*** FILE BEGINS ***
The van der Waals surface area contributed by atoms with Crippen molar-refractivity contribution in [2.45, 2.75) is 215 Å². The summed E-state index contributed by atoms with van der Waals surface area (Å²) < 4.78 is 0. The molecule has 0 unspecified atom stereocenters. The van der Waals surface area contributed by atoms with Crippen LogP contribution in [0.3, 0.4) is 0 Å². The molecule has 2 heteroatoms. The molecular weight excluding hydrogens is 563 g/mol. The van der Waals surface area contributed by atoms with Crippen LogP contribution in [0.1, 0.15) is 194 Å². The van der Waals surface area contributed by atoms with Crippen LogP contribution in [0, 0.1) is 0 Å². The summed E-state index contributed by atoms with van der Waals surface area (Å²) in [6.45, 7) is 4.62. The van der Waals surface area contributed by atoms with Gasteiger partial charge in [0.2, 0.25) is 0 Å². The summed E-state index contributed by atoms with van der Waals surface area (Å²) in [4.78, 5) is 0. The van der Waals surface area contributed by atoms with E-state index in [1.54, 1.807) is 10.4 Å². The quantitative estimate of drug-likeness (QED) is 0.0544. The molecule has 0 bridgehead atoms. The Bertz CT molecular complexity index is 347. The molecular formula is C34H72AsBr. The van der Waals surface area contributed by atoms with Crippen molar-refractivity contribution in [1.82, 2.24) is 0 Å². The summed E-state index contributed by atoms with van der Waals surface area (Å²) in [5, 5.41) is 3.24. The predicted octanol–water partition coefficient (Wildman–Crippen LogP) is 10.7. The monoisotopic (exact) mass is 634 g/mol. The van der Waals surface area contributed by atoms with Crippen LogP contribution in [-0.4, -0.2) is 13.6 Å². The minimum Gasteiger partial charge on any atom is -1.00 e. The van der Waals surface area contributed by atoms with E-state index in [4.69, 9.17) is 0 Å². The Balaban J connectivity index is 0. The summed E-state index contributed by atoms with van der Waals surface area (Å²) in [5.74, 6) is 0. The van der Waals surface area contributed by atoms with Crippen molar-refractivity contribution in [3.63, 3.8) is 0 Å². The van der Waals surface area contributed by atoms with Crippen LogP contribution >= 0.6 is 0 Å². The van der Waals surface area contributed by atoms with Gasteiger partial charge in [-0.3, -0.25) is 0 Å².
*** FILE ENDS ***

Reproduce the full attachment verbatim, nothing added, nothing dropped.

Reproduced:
The van der Waals surface area contributed by atoms with Crippen molar-refractivity contribution in [2.45, 2.75) is 215 Å². The summed E-state index contributed by atoms with van der Waals surface area (Å²) < 4.78 is 0. The molecule has 0 unspecified atom stereocenters. The van der Waals surface area contributed by atoms with Crippen LogP contribution in [0.3, 0.4) is 0 Å². The molecule has 2 heteroatoms. The molecular weight excluding hydrogens is 563 g/mol. The van der Waals surface area contributed by atoms with Crippen LogP contribution in [0.1, 0.15) is 194 Å². The van der Waals surface area contributed by atoms with Crippen LogP contribution in [0, 0.1) is 0 Å². The summed E-state index contributed by atoms with van der Waals surface area (Å²) in [6.45, 7) is 4.62. The van der Waals surface area contributed by atoms with Gasteiger partial charge in [0.2, 0.25) is 0 Å². The summed E-state index contributed by atoms with van der Waals surface area (Å²) in [4.78, 5) is 0. The van der Waals surface area contributed by atoms with E-state index in [1.54, 1.807) is 10.4 Å². The quantitative estimate of drug-likeness (QED) is 0.0544. The molecule has 0 bridgehead atoms. The Bertz CT molecular complexity index is 347. The molecular formula is C34H72AsBr. The van der Waals surface area contributed by atoms with Crippen molar-refractivity contribution in [1.82, 2.24) is 0 Å². The summed E-state index contributed by atoms with van der Waals surface area (Å²) in [5, 5.41) is 3.24. The predicted octanol–water partition coefficient (Wildman–Crippen LogP) is 10.7. The monoisotopic (exact) mass is 634 g/mol. The van der Waals surface area contributed by atoms with Crippen LogP contribution in [-0.4, -0.2) is 13.6 Å². The minimum Gasteiger partial charge on any atom is -1.00 e. The van der Waals surface area contributed by atoms with E-state index in [4.69, 9.17) is 0 Å². The Balaban J connectivity index is 0. The summed E-state index contributed by atoms with van der Waals surface area (Å²) in [5.74, 6) is 0. The van der Waals surface area contributed by atoms with Crippen molar-refractivity contribution in [3.63, 3.8) is 0 Å². The van der Waals surface area contributed by atoms with Crippen LogP contribution >= 0.6 is 0 Å². The van der Waals surface area contributed by atoms with Gasteiger partial charge in [-0.3, -0.25) is 0 Å².